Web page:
When a lawyer is appointed a judge of the Provincial Court of British Columbia it usually makes news – often an article in the local newspaper in a size inversely proportional to the size of the community. So, in Vancouver there’ll be a short paragraph while in smaller communities more background detail and perhaps a photograph. However, the 2015 appointment of one Provincial Court judge made news around the world.
Judge Valliammai Chettiar was the first person from Tamil Nadu to become a judge in Canada, and her appointment was hailed as an inspiration to Tamils both in India and abroad. Tamil Nadu (land of the Tamils) is one of the 29 states that make up India. Located on the country’s southeast tip, it is one of India’s most literate states, with a tradition of written literature dating back 2000 years. Judge Chettiar was born there and lived in various cities in India before moving with her family to Hong Kong at the age of eight. She attended elementary and high school in Hong Kong and at boarding school in Tamil Nadu.
After attending university in India she came to Canada as a young adult speaking English, Tamil, Cantonese, and Hindi, and was a wife and mother when she attended law school at the University of British Columbia. After articling with a large Vancouver law firm and clerking with the Supreme Court of BC, Judge Chettiar set up a law practice in Chilliwack. A few years later she became a partner in a Vancouver law firm, and then general counsel to an investment management company. Before her appointment as a judge, she acted as an arbitrator and mediator for various provincial tribunals.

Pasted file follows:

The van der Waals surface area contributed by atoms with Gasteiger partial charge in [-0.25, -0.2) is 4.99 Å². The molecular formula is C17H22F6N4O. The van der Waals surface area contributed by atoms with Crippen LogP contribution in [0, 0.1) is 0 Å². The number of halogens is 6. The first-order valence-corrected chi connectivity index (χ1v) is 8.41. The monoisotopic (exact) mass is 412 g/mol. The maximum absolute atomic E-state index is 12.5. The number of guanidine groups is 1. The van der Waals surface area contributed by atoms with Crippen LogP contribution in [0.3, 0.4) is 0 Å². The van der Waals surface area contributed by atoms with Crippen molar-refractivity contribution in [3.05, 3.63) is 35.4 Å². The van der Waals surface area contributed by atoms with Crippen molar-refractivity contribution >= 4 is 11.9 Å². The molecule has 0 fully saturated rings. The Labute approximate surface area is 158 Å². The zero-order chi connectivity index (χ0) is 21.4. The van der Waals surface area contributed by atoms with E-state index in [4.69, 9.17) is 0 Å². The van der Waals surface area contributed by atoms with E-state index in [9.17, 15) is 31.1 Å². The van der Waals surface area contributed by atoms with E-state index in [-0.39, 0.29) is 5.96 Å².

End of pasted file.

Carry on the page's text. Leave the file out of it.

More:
Judge Chettiar spent years working on initiatives to promote commercial relations between Canada and India, serving on several councils for that purpose and receiving the Pravasi Excellence Award in New Delhi in 2004 for her contributions to the socio-economic development of both countries. She was an active volunteer on Law Society committees, and served as an elected council member and on committees for the Canadian Bar Association and its BC Branch.
Having been exposed to different cultures and to discrimination in her early travels, Judge Chettiar developed a lifelong commitment to equality and diversity. Her volunteer activities included a series of live radio and television programs for multicultural communities, training immigrant settlement workers, and projects targeting family violence. In 2008 the BC Branch of the Canadian Bar Association recognized her contributions by awarding her its Equality and Diversity Award and in 2012 the Canadian Bar Association conferred its Touchstone Award on her for promoting equality in the legal profession.
Tamil news sources around the world reported her appointment. For example, Tamil Central, a Tamil Nadu online news service, said:
The magazine of Nagarathar* Sangam of North America, published in Michigan, reported:
And the Northern California Nagarathar Association even included her appointment in a quiz:
Judge Chettiar’s appointment was feted by Tamil communities in North America, India and elsewhere. She has been asked to speak to groups in Canada, the US, and farther afield - for example, in Dubai.
* the Nagarathars (also known as Nattukkottai Chettiars) are a business community in Tamil Nadu, known for their philanthropy and rich cultural heritage. Historically they were indigenous bankers who formed a banking system that operated parallel to the expanding British Empire from south India to several countries in south-east Asia.